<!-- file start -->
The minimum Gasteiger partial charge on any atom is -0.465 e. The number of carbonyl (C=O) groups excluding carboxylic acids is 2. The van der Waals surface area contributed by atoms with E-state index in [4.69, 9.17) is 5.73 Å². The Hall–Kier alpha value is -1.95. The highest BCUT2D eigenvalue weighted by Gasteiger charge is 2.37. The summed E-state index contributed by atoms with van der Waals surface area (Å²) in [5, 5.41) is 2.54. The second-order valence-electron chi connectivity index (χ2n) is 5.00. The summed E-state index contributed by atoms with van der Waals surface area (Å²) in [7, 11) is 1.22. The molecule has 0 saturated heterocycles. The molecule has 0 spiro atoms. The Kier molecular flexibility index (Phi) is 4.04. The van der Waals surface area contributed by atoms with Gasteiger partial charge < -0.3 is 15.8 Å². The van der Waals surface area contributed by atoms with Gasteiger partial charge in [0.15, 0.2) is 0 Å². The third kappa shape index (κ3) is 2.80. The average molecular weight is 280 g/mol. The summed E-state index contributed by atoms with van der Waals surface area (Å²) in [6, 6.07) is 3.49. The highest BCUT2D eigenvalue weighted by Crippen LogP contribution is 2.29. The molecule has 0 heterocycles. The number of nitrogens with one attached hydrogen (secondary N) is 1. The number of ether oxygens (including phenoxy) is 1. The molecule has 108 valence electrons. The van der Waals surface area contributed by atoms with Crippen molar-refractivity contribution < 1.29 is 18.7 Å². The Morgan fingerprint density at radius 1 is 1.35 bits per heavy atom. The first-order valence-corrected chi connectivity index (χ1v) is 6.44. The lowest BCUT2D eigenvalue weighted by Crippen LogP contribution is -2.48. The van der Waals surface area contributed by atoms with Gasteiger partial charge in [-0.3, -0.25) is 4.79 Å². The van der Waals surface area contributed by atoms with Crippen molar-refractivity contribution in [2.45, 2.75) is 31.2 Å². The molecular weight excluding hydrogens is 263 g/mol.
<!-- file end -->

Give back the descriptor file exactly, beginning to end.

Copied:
The minimum Gasteiger partial charge on any atom is -0.465 e. The number of carbonyl (C=O) groups excluding carboxylic acids is 2. The van der Waals surface area contributed by atoms with E-state index in [4.69, 9.17) is 5.73 Å². The Hall–Kier alpha value is -1.95. The highest BCUT2D eigenvalue weighted by Gasteiger charge is 2.37. The summed E-state index contributed by atoms with van der Waals surface area (Å²) in [5, 5.41) is 2.54. The second-order valence-electron chi connectivity index (χ2n) is 5.00. The summed E-state index contributed by atoms with van der Waals surface area (Å²) in [7, 11) is 1.22. The molecule has 0 saturated heterocycles. The molecule has 0 spiro atoms. The Kier molecular flexibility index (Phi) is 4.04. The van der Waals surface area contributed by atoms with Gasteiger partial charge < -0.3 is 15.8 Å². The van der Waals surface area contributed by atoms with Gasteiger partial charge in [0.15, 0.2) is 0 Å². The third kappa shape index (κ3) is 2.80. The average molecular weight is 280 g/mol. The summed E-state index contributed by atoms with van der Waals surface area (Å²) in [6, 6.07) is 3.49. The highest BCUT2D eigenvalue weighted by Crippen LogP contribution is 2.29. The molecule has 0 heterocycles. The number of nitrogens with one attached hydrogen (secondary N) is 1. The number of ether oxygens (including phenoxy) is 1. The molecule has 108 valence electrons. The van der Waals surface area contributed by atoms with Crippen molar-refractivity contribution < 1.29 is 18.7 Å². The Morgan fingerprint density at radius 1 is 1.35 bits per heavy atom. The first-order valence-corrected chi connectivity index (χ1v) is 6.44. The lowest BCUT2D eigenvalue weighted by Crippen LogP contribution is -2.48. The van der Waals surface area contributed by atoms with Gasteiger partial charge in [-0.3, -0.25) is 4.79 Å². The van der Waals surface area contributed by atoms with Crippen molar-refractivity contribution in [2.45, 2.75) is 31.2 Å². The molecular weight excluding hydrogens is 263 g/mol.